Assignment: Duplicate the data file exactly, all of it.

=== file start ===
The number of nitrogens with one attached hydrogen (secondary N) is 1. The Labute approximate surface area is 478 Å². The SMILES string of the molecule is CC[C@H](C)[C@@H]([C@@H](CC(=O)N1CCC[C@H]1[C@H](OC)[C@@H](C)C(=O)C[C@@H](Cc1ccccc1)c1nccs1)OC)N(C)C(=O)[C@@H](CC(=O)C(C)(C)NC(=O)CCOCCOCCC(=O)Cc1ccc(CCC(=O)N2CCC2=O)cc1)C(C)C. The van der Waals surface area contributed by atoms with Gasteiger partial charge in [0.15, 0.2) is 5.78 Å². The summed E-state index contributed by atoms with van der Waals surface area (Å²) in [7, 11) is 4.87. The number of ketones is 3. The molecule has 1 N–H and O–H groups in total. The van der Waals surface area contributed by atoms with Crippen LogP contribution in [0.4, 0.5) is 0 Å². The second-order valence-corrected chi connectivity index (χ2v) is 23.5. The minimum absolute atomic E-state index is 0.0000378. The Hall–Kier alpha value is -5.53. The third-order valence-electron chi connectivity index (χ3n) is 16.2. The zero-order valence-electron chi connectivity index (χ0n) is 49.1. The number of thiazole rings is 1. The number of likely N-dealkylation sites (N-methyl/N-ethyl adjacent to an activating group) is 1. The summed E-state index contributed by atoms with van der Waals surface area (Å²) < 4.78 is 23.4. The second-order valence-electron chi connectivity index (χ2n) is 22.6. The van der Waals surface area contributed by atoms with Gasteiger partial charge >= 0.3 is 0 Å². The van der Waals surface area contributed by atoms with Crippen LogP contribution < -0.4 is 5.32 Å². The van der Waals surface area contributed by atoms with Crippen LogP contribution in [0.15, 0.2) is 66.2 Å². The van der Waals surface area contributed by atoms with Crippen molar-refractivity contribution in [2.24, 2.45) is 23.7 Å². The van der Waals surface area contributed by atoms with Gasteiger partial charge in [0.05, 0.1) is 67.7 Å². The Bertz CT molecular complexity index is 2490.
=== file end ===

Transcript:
The number of nitrogens with one attached hydrogen (secondary N) is 1. The Labute approximate surface area is 478 Å². The SMILES string of the molecule is CC[C@H](C)[C@@H]([C@@H](CC(=O)N1CCC[C@H]1[C@H](OC)[C@@H](C)C(=O)C[C@@H](Cc1ccccc1)c1nccs1)OC)N(C)C(=O)[C@@H](CC(=O)C(C)(C)NC(=O)CCOCCOCCC(=O)Cc1ccc(CCC(=O)N2CCC2=O)cc1)C(C)C. The van der Waals surface area contributed by atoms with Gasteiger partial charge in [0.15, 0.2) is 5.78 Å². The summed E-state index contributed by atoms with van der Waals surface area (Å²) in [7, 11) is 4.87. The number of ketones is 3. The molecule has 1 N–H and O–H groups in total. The van der Waals surface area contributed by atoms with Crippen LogP contribution in [0.4, 0.5) is 0 Å². The second-order valence-corrected chi connectivity index (χ2v) is 23.5. The minimum absolute atomic E-state index is 0.0000378. The Hall–Kier alpha value is -5.53. The third-order valence-electron chi connectivity index (χ3n) is 16.2. The zero-order valence-electron chi connectivity index (χ0n) is 49.1. The number of thiazole rings is 1. The number of likely N-dealkylation sites (N-methyl/N-ethyl adjacent to an activating group) is 1. The summed E-state index contributed by atoms with van der Waals surface area (Å²) < 4.78 is 23.4. The second-order valence-electron chi connectivity index (χ2n) is 22.6. The van der Waals surface area contributed by atoms with Gasteiger partial charge >= 0.3 is 0 Å². The van der Waals surface area contributed by atoms with Crippen LogP contribution < -0.4 is 5.32 Å². The van der Waals surface area contributed by atoms with Crippen LogP contribution in [0.15, 0.2) is 66.2 Å². The van der Waals surface area contributed by atoms with Crippen molar-refractivity contribution in [2.24, 2.45) is 23.7 Å². The van der Waals surface area contributed by atoms with Gasteiger partial charge in [0.05, 0.1) is 67.7 Å². The Bertz CT molecular complexity index is 2490.